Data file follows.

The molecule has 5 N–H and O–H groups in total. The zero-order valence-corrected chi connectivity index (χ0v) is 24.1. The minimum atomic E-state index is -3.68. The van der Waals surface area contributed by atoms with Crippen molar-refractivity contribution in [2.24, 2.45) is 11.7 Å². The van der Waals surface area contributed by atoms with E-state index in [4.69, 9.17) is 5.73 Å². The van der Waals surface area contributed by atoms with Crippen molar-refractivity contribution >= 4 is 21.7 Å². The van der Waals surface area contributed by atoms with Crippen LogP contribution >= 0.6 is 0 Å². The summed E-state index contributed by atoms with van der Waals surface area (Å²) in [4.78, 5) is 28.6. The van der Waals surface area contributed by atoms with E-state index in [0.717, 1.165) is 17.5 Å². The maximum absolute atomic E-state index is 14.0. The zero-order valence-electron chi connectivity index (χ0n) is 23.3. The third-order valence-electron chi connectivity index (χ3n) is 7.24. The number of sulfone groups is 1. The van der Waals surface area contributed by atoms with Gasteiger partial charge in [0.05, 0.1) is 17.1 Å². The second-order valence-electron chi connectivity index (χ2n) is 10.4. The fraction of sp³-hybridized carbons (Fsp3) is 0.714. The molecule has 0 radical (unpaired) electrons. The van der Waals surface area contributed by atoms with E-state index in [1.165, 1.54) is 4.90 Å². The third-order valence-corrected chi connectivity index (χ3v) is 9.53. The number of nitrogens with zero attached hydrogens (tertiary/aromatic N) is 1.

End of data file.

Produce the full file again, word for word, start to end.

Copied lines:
The molecule has 5 N–H and O–H groups in total. The zero-order valence-corrected chi connectivity index (χ0v) is 24.1. The minimum atomic E-state index is -3.68. The van der Waals surface area contributed by atoms with Crippen molar-refractivity contribution in [2.24, 2.45) is 11.7 Å². The van der Waals surface area contributed by atoms with E-state index in [4.69, 9.17) is 5.73 Å². The van der Waals surface area contributed by atoms with Crippen molar-refractivity contribution >= 4 is 21.7 Å². The van der Waals surface area contributed by atoms with Crippen LogP contribution >= 0.6 is 0 Å². The summed E-state index contributed by atoms with van der Waals surface area (Å²) in [4.78, 5) is 28.6. The van der Waals surface area contributed by atoms with E-state index in [0.717, 1.165) is 17.5 Å². The maximum absolute atomic E-state index is 14.0. The zero-order valence-electron chi connectivity index (χ0n) is 23.3. The third-order valence-electron chi connectivity index (χ3n) is 7.24. The number of sulfone groups is 1. The van der Waals surface area contributed by atoms with Gasteiger partial charge in [0.05, 0.1) is 17.1 Å². The second-order valence-electron chi connectivity index (χ2n) is 10.4. The fraction of sp³-hybridized carbons (Fsp3) is 0.714. The molecule has 0 radical (unpaired) electrons. The van der Waals surface area contributed by atoms with E-state index in [1.165, 1.54) is 4.90 Å². The third-order valence-corrected chi connectivity index (χ3v) is 9.53. The number of nitrogens with zero attached hydrogens (tertiary/aromatic N) is 1.